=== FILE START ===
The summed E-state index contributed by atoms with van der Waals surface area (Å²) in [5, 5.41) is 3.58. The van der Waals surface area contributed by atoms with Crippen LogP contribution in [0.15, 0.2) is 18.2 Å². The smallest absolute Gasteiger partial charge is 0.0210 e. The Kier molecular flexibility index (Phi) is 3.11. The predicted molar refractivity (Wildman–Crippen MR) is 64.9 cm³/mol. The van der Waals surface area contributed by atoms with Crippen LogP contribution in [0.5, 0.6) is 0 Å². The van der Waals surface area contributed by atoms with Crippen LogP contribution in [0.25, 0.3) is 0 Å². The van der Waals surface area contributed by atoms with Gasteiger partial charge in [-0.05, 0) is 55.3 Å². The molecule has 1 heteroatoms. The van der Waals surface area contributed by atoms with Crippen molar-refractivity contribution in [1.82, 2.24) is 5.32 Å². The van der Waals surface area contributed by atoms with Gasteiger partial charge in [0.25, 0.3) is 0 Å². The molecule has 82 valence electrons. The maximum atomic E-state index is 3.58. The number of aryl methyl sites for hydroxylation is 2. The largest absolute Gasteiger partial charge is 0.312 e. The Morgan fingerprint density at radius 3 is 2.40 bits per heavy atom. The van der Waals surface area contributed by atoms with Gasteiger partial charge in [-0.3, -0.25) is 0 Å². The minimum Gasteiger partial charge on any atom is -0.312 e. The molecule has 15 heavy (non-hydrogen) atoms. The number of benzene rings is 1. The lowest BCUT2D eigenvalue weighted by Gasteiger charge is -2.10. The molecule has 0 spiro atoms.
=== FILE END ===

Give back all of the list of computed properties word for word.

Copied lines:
The summed E-state index contributed by atoms with van der Waals surface area (Å²) in [5, 5.41) is 3.58. The van der Waals surface area contributed by atoms with Crippen LogP contribution in [0.15, 0.2) is 18.2 Å². The smallest absolute Gasteiger partial charge is 0.0210 e. The Kier molecular flexibility index (Phi) is 3.11. The predicted molar refractivity (Wildman–Crippen MR) is 64.9 cm³/mol. The van der Waals surface area contributed by atoms with Crippen LogP contribution in [0.5, 0.6) is 0 Å². The van der Waals surface area contributed by atoms with Crippen LogP contribution in [0.25, 0.3) is 0 Å². The van der Waals surface area contributed by atoms with Gasteiger partial charge in [-0.05, 0) is 55.3 Å². The molecule has 1 heteroatoms. The van der Waals surface area contributed by atoms with Crippen molar-refractivity contribution in [1.82, 2.24) is 5.32 Å². The van der Waals surface area contributed by atoms with Gasteiger partial charge in [0.25, 0.3) is 0 Å². The molecule has 82 valence electrons. The maximum atomic E-state index is 3.58. The number of aryl methyl sites for hydroxylation is 2. The largest absolute Gasteiger partial charge is 0.312 e. The Morgan fingerprint density at radius 3 is 2.40 bits per heavy atom. The van der Waals surface area contributed by atoms with Gasteiger partial charge in [-0.3, -0.25) is 0 Å². The minimum Gasteiger partial charge on any atom is -0.312 e. The molecule has 15 heavy (non-hydrogen) atoms. The number of benzene rings is 1. The lowest BCUT2D eigenvalue weighted by Gasteiger charge is -2.10. The molecule has 0 spiro atoms.